We have seen a recent series of Supreme Court cases that have made it much harder to obtain patents and enforce them. We have seen massive changes in US patent law that make it easier to invalidate patents after they are granted and make it harder and more costly to stop infringers if your patent survives. Now the bogeyman of “patent trolls” is held up as a threat to America that requires more sweeping “patent reform” to make it even harder to enforce a patent, and it looks like both parties are united in a quest to do “something big” to shake up the IP rights that helped drive the American economy for so many decades. Corporate giants benefit from this reform as it clears away the annoyance of other people’s IP rights standing in the way of their marketing muscle. But the economy as a whole and the rights of many are hurt in this process this amplifies innovation fatigue .
Several recent articles highlight just how serious the problem has become. Louis Carbonneau in “Toxic Asset: The Gradual Demise of the American Patent” (IPWatchdog.com, December 10, 2014), surveys the radical changes in the past two or three years:
On the judicial front, in 2014 we saw no fewer than 5 Supreme Court decisions going against patent holders on the various subjects of obviousness (a key test for patent validity), what constitutes “abstract ideas” (which now undergo a more stringent test for patentability), business method patentability, indefiniteness (how you construe claims), reasonable royalty (how you calculate damages), willful infringement (how you punish the “bad actors”) and fee shifting (making losers pay for winners legal fees). All of these decisions have collectively made it harder for patent owners to: i) maintain the validity of duly issued patents (previously presumed by law), ii) pursue infringement claims, ii) prove damages (let alone treble damages), iv) have open discussions with potential infringers prior to litigating, and have left the unsuccessful patent owner at risks of paying millions in legal fees to the other side if the judges so decides.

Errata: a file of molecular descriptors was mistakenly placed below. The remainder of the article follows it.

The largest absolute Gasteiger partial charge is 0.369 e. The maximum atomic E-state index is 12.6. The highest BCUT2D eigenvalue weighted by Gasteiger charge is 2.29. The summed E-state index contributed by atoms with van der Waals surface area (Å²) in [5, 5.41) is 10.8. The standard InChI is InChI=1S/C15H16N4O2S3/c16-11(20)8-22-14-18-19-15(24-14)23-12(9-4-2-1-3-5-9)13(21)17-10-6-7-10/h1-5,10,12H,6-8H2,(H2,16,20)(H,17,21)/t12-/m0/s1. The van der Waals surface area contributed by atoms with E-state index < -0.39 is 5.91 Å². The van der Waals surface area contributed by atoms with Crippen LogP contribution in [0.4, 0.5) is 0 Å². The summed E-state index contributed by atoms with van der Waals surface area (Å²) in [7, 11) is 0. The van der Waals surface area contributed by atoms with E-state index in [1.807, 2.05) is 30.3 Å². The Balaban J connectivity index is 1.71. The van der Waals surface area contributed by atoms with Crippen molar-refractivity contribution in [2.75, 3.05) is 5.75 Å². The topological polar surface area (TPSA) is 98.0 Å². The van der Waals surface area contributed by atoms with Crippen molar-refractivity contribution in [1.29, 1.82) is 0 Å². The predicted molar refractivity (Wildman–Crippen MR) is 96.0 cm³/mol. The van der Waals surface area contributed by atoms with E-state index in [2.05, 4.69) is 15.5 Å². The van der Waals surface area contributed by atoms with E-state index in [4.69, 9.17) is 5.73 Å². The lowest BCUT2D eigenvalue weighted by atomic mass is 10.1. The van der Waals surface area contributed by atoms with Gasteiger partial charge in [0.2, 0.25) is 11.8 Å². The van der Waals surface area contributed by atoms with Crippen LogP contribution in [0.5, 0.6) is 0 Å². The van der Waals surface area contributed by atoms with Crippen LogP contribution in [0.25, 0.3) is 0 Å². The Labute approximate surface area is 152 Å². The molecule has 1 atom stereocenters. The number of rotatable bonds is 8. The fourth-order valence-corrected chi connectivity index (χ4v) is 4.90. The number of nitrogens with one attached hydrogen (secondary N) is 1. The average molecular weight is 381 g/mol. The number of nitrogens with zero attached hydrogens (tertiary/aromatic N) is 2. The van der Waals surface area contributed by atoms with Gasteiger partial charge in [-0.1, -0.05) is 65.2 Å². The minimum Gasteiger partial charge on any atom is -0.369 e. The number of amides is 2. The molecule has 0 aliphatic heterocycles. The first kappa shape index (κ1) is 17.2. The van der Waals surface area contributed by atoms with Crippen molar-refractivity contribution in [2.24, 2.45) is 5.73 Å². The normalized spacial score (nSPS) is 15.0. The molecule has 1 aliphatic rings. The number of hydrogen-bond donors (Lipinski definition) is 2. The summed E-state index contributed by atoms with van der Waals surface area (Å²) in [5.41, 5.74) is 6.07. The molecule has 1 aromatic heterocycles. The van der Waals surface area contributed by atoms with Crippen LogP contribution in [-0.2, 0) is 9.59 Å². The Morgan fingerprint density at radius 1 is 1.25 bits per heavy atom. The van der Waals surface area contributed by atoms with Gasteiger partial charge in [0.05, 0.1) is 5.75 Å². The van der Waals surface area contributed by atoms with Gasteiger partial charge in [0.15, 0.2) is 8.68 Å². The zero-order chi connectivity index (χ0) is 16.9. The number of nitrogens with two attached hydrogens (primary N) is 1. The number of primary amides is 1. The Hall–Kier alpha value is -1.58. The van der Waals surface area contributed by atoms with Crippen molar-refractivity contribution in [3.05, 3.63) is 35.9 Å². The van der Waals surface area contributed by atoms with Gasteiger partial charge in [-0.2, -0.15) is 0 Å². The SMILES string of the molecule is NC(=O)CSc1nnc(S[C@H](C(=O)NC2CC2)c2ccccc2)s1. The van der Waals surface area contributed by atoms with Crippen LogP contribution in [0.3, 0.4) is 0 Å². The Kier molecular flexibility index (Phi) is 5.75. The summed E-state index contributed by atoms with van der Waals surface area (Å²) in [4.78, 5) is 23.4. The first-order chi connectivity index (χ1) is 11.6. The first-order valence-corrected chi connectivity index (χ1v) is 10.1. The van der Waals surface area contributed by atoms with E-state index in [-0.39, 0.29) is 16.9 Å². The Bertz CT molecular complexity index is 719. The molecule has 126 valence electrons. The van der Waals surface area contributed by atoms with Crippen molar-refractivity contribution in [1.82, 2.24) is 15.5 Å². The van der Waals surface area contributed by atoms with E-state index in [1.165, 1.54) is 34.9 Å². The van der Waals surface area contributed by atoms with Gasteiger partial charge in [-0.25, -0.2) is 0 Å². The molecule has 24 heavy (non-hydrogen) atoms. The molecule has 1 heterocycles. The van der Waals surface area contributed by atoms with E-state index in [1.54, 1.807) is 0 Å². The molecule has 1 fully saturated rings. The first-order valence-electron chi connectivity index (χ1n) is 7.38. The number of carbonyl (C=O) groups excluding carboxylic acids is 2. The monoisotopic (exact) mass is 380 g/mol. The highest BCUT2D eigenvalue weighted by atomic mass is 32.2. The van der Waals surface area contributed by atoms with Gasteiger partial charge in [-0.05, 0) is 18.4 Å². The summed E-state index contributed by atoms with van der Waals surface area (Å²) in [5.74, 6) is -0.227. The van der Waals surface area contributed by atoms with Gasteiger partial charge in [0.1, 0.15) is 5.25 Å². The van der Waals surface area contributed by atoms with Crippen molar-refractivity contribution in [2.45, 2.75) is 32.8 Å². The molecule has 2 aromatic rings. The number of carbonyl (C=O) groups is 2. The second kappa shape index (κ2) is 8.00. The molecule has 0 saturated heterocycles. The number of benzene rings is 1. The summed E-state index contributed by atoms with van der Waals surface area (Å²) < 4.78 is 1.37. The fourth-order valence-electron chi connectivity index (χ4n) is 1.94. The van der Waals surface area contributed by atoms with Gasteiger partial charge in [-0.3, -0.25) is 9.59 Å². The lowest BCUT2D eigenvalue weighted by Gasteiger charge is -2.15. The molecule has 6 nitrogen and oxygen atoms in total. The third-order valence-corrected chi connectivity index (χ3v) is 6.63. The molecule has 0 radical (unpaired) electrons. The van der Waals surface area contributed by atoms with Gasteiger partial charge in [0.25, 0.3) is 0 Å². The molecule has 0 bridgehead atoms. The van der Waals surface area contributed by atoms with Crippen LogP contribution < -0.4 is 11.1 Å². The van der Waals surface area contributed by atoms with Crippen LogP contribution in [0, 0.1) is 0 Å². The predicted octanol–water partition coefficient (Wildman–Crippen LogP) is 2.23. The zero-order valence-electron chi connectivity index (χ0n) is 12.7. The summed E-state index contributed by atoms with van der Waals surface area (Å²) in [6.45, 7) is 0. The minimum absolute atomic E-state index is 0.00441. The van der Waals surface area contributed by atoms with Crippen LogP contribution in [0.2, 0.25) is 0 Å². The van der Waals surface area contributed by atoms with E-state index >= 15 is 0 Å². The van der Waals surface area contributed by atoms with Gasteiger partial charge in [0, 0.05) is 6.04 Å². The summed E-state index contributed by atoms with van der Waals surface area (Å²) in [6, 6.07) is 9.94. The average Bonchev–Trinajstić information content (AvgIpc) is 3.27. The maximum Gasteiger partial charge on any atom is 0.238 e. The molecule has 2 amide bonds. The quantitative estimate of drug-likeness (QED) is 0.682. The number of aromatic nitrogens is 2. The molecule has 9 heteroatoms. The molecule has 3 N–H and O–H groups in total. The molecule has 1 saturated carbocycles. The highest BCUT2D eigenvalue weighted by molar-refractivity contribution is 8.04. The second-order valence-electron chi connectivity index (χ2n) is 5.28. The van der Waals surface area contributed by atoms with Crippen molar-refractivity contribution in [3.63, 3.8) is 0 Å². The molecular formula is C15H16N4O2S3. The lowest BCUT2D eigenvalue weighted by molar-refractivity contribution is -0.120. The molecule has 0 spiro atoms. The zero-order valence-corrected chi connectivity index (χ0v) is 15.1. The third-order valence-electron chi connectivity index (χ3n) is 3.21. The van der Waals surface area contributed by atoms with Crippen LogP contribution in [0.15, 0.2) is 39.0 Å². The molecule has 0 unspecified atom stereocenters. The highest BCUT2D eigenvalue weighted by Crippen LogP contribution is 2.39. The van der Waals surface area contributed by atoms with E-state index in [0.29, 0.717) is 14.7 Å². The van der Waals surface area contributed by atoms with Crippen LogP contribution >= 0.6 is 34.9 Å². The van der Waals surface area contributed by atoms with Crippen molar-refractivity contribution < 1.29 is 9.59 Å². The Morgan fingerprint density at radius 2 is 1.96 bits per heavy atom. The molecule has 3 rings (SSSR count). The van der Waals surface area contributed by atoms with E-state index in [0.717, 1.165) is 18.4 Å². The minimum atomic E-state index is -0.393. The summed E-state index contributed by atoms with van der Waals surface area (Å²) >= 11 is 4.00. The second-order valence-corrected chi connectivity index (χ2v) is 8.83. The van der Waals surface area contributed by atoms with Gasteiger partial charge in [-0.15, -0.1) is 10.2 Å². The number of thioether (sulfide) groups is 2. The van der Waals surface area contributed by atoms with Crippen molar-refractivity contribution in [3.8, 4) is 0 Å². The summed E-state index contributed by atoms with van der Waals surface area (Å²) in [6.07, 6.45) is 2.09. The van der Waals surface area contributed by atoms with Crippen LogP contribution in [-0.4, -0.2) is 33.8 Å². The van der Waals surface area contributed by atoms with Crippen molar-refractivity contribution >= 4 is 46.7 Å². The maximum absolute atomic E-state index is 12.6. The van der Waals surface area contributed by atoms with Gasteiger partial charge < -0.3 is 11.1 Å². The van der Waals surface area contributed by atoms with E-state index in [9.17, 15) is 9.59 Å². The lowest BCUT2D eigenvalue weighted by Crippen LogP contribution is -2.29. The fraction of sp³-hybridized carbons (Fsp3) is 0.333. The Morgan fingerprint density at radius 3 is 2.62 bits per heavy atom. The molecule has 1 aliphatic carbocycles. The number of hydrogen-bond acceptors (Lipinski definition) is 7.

Parallel to judicial reform at the federal courts, recent US patent reform with the American Invent Act (AIA) introduced a new post grant review mechanism called Inter Partes Review (IPR) which allows a party to challenge the validity of any issued patent before the Patent Trial & Appeals Board (PTAB). Strangely, despite the PTAB being an emanation of the same USPTO that delivered all these patents in the first place, there is no longer a presumption of validity before the PTAB for the patents being challenged while other rules make it easier to invalidate patents based on prior art.
Finally, on the political front, in 2013 the US House of Reps. passed the Goodlatte bill, which would erode rights conveyed to all patent holders despite being primarily directed at NPEs. It is now expected that the new Republican led Senate will revive the bill -currently on hold- in early 2015 and, with a rare showing of bipartisanship from the White House, it is expected to be signed into law. At the same time, 27 US States have passed or are in the process of passing laws that make it harder for people to assert the patents they own.
Carbonneau goes on to explain that in recent Federal Circuit cases, patent owners are being crushed, and in Inter Partes Review (IPR) cases before the USPTO, nearly 80% of the owners of challenged patents are being told by the USPTO that their patents are not valid over the prior art that the USPTO itself supposedly considered before granting the patent in the first place. Carbonneau puts it rather wryly: